AUCKLAND, NEW ZEALAND (8 February 2018) — The Asian Development Bank (ADB), together with the International Monetary Fund, held roundtables in Sydney on 5 February and Auckland on 7-8 February to identify practical solutions to address the costs and risks of transferring remittances to Pacific countries and difficulties in undertaking cross-border transactions. The events were financially supported by the governments of Australia and New Zealand.
Remittance flows and correspondent banking relationships (CBRs), including for trade finance, are essential to facilitate trade, promote economic activity, and support incomes in the Pacific. However, following the tightening of global standards on anti-money laundering and combatting terrorism financing (AML/CFT), access to cross-border financial services has become difficult for some Pacific island countries due to high costs and pressure to close the bank accounts of money transfer operators (MTOs) who send and receive remittances.
As a result, cross-border remittance flows and CBRs have become more concentrated or have been maintained through alternative arrangements in a number of Pacific islands, increasing the financial fragility for these countries. These fragilities could undermine these countries’ growth and financial inclusion prospects by increasing the cost of financial services provision or limiting access, reducing trade, and making it more difficult for Pacific islanders living and working in Australia and New Zealand to send money to family in the islands.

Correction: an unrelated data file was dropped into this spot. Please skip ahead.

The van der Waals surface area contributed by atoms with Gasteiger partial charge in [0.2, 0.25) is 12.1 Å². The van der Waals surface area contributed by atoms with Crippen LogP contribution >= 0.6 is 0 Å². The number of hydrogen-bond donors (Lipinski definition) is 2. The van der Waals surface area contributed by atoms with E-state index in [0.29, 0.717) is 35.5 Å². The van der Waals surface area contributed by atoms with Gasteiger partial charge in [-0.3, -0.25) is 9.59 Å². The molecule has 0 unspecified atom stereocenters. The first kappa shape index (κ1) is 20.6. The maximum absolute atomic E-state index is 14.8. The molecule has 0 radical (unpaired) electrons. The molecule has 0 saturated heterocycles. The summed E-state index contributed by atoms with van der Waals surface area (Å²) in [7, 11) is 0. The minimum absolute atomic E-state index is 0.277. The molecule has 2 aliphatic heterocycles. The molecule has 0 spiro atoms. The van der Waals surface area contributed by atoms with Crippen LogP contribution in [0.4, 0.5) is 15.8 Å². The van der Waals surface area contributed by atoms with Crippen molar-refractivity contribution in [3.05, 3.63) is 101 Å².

The roundtables brought together banks, MTOs, and regulators from Australia, New Zealand, and the Pacific, senior officials from international financial institutions, and training providers to discuss the issue and focus on practical solutions.
Finding solutions will require concerted action by all parties. Participants agreed that the roundtables were a first step to address issues and reduce misperceptions. A regular dialogue on industry-led solutions may be needed to improve transparency and promote best practices for MTOs. Effectively implementing robust regulatory and supervisory frameworks and enhancing the AML/CFT controls of banks and due diligence in MTOs could help address the pressure. This could be aided by greater training and capacity building, and a focus on automation and technology including databases to improve customer due diligence. Better information sharing by Pacific island regulatory and supervisory authorities, as identified by ADB’s work national risk assessments would also help. International financial institutions and training bodies (including the Asia Pacific Group and national regulators) should work together to provide more coordinated and targeted assistance to affected countries, regulatory and supervisory authorities, banks, and MTOs.
A follow up meeting will be held with Pacific island authorities in Tonga on 26 March to discuss feasible solutions and training needs for Pacific regulatory and supervisory authorities, banks, and MTOs. We will continue to work with participants on solutions and will reconvene to assess progress in around a year’s time.
ADB, based in Manila, is dedicated to reducing poverty in Asia and the Pacific through inclusive economic growth, environmentally sustainable growth, and regional integration. Established in 1966, it is owned by 67 members—48 from the region.